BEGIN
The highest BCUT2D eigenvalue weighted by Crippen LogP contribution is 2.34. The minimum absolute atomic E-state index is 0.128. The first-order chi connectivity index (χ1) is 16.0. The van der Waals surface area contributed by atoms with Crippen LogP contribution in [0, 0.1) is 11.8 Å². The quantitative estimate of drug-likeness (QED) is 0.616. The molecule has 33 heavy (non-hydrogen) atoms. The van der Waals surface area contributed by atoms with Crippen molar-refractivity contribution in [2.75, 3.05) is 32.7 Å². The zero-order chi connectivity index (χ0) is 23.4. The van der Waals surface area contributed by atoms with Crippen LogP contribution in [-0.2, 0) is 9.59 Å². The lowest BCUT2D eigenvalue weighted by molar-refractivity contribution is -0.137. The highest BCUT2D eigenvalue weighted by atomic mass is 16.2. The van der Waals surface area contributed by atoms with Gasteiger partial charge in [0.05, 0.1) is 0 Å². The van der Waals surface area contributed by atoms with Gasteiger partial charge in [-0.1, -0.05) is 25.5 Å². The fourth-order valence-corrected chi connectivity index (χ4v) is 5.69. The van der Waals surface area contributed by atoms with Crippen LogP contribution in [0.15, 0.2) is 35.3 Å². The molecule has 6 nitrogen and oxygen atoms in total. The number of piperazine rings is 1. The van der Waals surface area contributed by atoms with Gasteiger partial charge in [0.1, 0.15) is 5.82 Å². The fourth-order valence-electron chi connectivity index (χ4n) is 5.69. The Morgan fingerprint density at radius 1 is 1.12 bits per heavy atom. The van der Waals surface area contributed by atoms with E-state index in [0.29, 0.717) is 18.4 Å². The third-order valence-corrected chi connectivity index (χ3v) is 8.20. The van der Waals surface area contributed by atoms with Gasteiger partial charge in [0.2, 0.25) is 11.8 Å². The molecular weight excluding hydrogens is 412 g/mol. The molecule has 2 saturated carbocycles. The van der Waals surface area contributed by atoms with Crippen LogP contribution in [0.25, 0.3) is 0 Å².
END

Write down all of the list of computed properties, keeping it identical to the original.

The highest BCUT2D eigenvalue weighted by Crippen LogP contribution is 2.34. The minimum absolute atomic E-state index is 0.128. The first-order chi connectivity index (χ1) is 16.0. The van der Waals surface area contributed by atoms with Crippen LogP contribution in [0, 0.1) is 11.8 Å². The quantitative estimate of drug-likeness (QED) is 0.616. The molecule has 33 heavy (non-hydrogen) atoms. The van der Waals surface area contributed by atoms with Crippen molar-refractivity contribution in [2.75, 3.05) is 32.7 Å². The zero-order chi connectivity index (χ0) is 23.4. The van der Waals surface area contributed by atoms with Crippen LogP contribution in [-0.2, 0) is 9.59 Å². The lowest BCUT2D eigenvalue weighted by molar-refractivity contribution is -0.137. The highest BCUT2D eigenvalue weighted by atomic mass is 16.2. The van der Waals surface area contributed by atoms with Gasteiger partial charge in [0.05, 0.1) is 0 Å². The van der Waals surface area contributed by atoms with Gasteiger partial charge in [-0.1, -0.05) is 25.5 Å². The fourth-order valence-corrected chi connectivity index (χ4v) is 5.69. The van der Waals surface area contributed by atoms with Crippen LogP contribution in [0.15, 0.2) is 35.3 Å². The molecule has 6 nitrogen and oxygen atoms in total. The number of piperazine rings is 1. The van der Waals surface area contributed by atoms with Gasteiger partial charge in [0.1, 0.15) is 5.82 Å². The fourth-order valence-electron chi connectivity index (χ4n) is 5.69. The Morgan fingerprint density at radius 1 is 1.12 bits per heavy atom. The van der Waals surface area contributed by atoms with E-state index in [0.29, 0.717) is 18.4 Å². The third-order valence-corrected chi connectivity index (χ3v) is 8.20. The van der Waals surface area contributed by atoms with Gasteiger partial charge in [0.2, 0.25) is 11.8 Å². The molecular weight excluding hydrogens is 412 g/mol. The molecule has 2 saturated carbocycles. The van der Waals surface area contributed by atoms with Crippen LogP contribution in [0.25, 0.3) is 0 Å².